OK, discovered that jibblyess is my colleague from work who accompanied me on a marathon mooncaking expedition on Saturday.
We managed to hit up every. single. local Chinese mooncake bakery (and one Vietnamese one), and we do have a winner.
First of all, the rules. In order to try evaluate across bakeries fairly, we tried to do an apples-to-apples (or, rather, mung bean to mung bean) comparison. Occasionally, we tried lotus seed, depending on availability, and sometimes with egg yolks (as it’s easy to evaluate the mooncake without taking the yolk into account).
All of the bakeries we visited were most definitely the Hong Kong style. Sadly, Portland’s Taiwanese population doesn’t seem big enough to support a Taiwanese bakery. My Lovely Tasting Assistant™ (LTA™) is from Taiwan (as is jibblyess, via Canada, eh), and both of them have a preference for the Taiwanese style of mooncake, which tend to be smaller, spherical and flakier.
The HK style tends to be a dense, squat round or square brick of a tender pastry, filled with a dense paste of various sorts. Most common are mung bean and lotus seed, with one or two salted duck egg yolks (the color and shape of which are supposed to evoke the image of the full moon). If you’re at all familiar with mooncakes, these are likely the ones you’re picturing in your mind.
So, first of all, Freshman Bakery in Beaverton no longer seems to exist. Fail.
The first Chinese bakery we hit was Mei Sum. It was freshly baked, and the kid selling it to us advised that we keep the bag unsealed until it cooled fully. This was a great sign that the bakery cares about the quality of their food, and it showed. Mei Sum’s mooncake pastry was far and away the best of all the local mooncaked, with the crispy exterior and a tender, soft crumb. The filling was flavorful and smooth, though ever-so-slightly gritty
The second bakery was Meianna, in the Fubonn Shopping Center complex. Mooncakes were prepackaged and sitting on shelves to be purchased. We tried two different round mooncakes here, mung bean and lotus seed. I’d like to point out that the design of these mooncakes was by far the most beautiful of those we tried, with deeply engraved letters and a beautiful, glossy shine. The pastry was uniformly tender, with none of the lovely crisp contrast of Mei Sum’s. In fact, the softness of the pastry blended in with the smooth filling, eliminating any real contrast in texture at all.
The next bakery was Gary’s, which were also freshly made, not prepackaged like Meianna’s. The pastry was the most moist and tender of the bunch, so much so that a large corner of the pastry fell off as we picked it up. The pastry had a kind of damp texture that blended into the filling, with a relatively smooth interior.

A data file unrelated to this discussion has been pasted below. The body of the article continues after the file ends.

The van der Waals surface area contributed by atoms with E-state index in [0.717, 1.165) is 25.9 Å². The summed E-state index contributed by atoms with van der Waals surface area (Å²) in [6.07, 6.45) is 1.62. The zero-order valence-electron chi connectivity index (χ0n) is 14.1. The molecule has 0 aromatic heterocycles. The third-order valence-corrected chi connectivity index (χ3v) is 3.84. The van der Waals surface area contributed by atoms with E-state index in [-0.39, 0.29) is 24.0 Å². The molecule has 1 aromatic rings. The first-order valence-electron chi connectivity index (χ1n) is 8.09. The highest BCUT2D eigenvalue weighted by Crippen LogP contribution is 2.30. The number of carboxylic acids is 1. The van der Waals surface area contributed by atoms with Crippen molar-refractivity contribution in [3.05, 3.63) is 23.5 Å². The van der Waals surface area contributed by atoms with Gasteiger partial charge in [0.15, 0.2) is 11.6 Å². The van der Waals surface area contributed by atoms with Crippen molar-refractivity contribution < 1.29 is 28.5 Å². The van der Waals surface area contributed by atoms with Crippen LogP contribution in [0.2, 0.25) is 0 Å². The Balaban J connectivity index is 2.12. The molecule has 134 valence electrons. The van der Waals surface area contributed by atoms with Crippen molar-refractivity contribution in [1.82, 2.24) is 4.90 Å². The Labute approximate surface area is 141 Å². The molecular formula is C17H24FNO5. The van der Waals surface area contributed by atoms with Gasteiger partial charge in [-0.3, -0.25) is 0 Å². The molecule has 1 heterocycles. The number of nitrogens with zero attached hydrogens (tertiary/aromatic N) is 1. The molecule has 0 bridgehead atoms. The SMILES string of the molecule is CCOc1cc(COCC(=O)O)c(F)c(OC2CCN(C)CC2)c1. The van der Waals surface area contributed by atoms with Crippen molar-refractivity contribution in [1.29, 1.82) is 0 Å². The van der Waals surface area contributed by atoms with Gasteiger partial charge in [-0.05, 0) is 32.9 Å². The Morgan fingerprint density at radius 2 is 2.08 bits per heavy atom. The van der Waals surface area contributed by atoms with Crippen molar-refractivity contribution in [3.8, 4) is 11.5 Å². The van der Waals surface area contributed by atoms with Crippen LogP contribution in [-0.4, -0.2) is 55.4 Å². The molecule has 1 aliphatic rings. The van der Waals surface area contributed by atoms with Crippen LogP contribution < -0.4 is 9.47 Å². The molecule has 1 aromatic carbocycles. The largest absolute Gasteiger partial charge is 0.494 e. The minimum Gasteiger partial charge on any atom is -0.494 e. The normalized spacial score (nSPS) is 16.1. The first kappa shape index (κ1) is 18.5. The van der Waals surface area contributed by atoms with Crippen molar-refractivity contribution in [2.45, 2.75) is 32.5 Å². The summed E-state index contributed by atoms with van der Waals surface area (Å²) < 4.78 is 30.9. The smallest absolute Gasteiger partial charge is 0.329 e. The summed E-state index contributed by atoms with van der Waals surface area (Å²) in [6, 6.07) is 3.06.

The last Chinese bakery we visited was King’s. King’s was out of the lotus and mung bean, so we tried the so-called “combination” mooncake, a mashup of various nuts and seeds bound together by a sweet paste. It’s the granola bar of mooncakes. This was an unusual one-- at this point, we’re starting to realize that Mei Sum’s lovely, crispy pastry really was something special in the Portland mooncake world, as once again King’s pastry was unremarkable. Tender, one-note, done. The crunch of the filling is what really made this mooncake stand out from the others, which makes sense, because it’s not mung bean or lotus seed. This is a bit of an unfair comparison, and we’ll have to revisit this one at a later date, to try their mung bean or lotus seed variety.
That’s it for the Chinese bakeries. I think we hit all of the ones in Portland, aside from the “Red Robe Teahouse”, which supplied the mooncakes for the Lan Su Garden mid-autumn festival celebration. We can’t all be perfect.
And now, the outliers.
After Meianna, we popped into Fubonn, which had a dwindling selection of prepackaged mooncakes in fancy boxes, mostly from California, but a few from Hong Kong and Taiwan. This falls outside of our criteria of local Portland mooncake bakeries, but we’re adding it in because this was the only place we found Taiwanese style mooncakes, from Sheng Kee bakery. (Funny note- the English on the box says it’s from San Francisco, while the Chinese reads that it’s from Taiwan). Having technical problems with my camera now, but what we purchased was very similar to the purple mooncake in this photo from the internets: Layers of interwoven flaky, crispy crust with a beautiful chewy taro/coconutty/vanilla flavored filling. Delicious, wonderful, remarkable, wholly different from the HK style mooncake bricks we’d been stuffing ourselves on all afternoon.
The only utter mooncake failure I can report were the Vietnamese style mooncakes from An Xuyen We were really excited to try these (especially the white one, which was really unusual to us), but both were just. plain. awful. First of all the white exterior was kind of a fermented mochi flavor that stunk just a bit or rotten bananas. The fillings on both has almost no flavor, no sweetness. We felt like we were chewing on banana bubble gum. We couldn’t finish those. HOWEVER… their meatball banh mi was delicious! Go there, eat that. $3.00 well spent. Avoid the ca phe sua da, which was way too sweet.
There you go, Portland. A near-exhaustive evaluation of the local Chinese moocake situation in town. Jibblyess, it’s your turn to add to the discussion.
On to the next project!